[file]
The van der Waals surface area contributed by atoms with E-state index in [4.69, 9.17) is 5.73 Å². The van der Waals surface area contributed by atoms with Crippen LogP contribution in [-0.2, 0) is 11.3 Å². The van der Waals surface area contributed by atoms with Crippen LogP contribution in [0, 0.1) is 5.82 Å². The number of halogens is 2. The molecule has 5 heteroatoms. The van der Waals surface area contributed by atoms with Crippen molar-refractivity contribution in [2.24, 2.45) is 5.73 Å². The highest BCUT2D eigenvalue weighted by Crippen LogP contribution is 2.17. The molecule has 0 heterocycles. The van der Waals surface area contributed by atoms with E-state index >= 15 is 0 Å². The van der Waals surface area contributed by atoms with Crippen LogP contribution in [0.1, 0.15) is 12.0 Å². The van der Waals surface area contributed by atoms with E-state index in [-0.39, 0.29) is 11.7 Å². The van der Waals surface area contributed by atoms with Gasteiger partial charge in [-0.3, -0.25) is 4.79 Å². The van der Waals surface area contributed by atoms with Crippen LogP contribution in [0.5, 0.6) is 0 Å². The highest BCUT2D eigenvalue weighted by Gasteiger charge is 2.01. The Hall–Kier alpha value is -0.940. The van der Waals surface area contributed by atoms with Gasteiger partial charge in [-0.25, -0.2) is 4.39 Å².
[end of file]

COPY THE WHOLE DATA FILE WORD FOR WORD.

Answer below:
The van der Waals surface area contributed by atoms with E-state index in [4.69, 9.17) is 5.73 Å². The van der Waals surface area contributed by atoms with Crippen LogP contribution in [-0.2, 0) is 11.3 Å². The van der Waals surface area contributed by atoms with Crippen LogP contribution in [0, 0.1) is 5.82 Å². The number of halogens is 2. The molecule has 5 heteroatoms. The van der Waals surface area contributed by atoms with Crippen molar-refractivity contribution in [2.24, 2.45) is 5.73 Å². The highest BCUT2D eigenvalue weighted by Crippen LogP contribution is 2.17. The molecule has 0 heterocycles. The van der Waals surface area contributed by atoms with E-state index >= 15 is 0 Å². The van der Waals surface area contributed by atoms with Crippen LogP contribution in [0.1, 0.15) is 12.0 Å². The van der Waals surface area contributed by atoms with E-state index in [-0.39, 0.29) is 11.7 Å². The van der Waals surface area contributed by atoms with Gasteiger partial charge in [-0.3, -0.25) is 4.79 Å². The van der Waals surface area contributed by atoms with Crippen LogP contribution in [0.5, 0.6) is 0 Å². The highest BCUT2D eigenvalue weighted by Gasteiger charge is 2.01. The Hall–Kier alpha value is -0.940. The van der Waals surface area contributed by atoms with Gasteiger partial charge in [-0.25, -0.2) is 4.39 Å².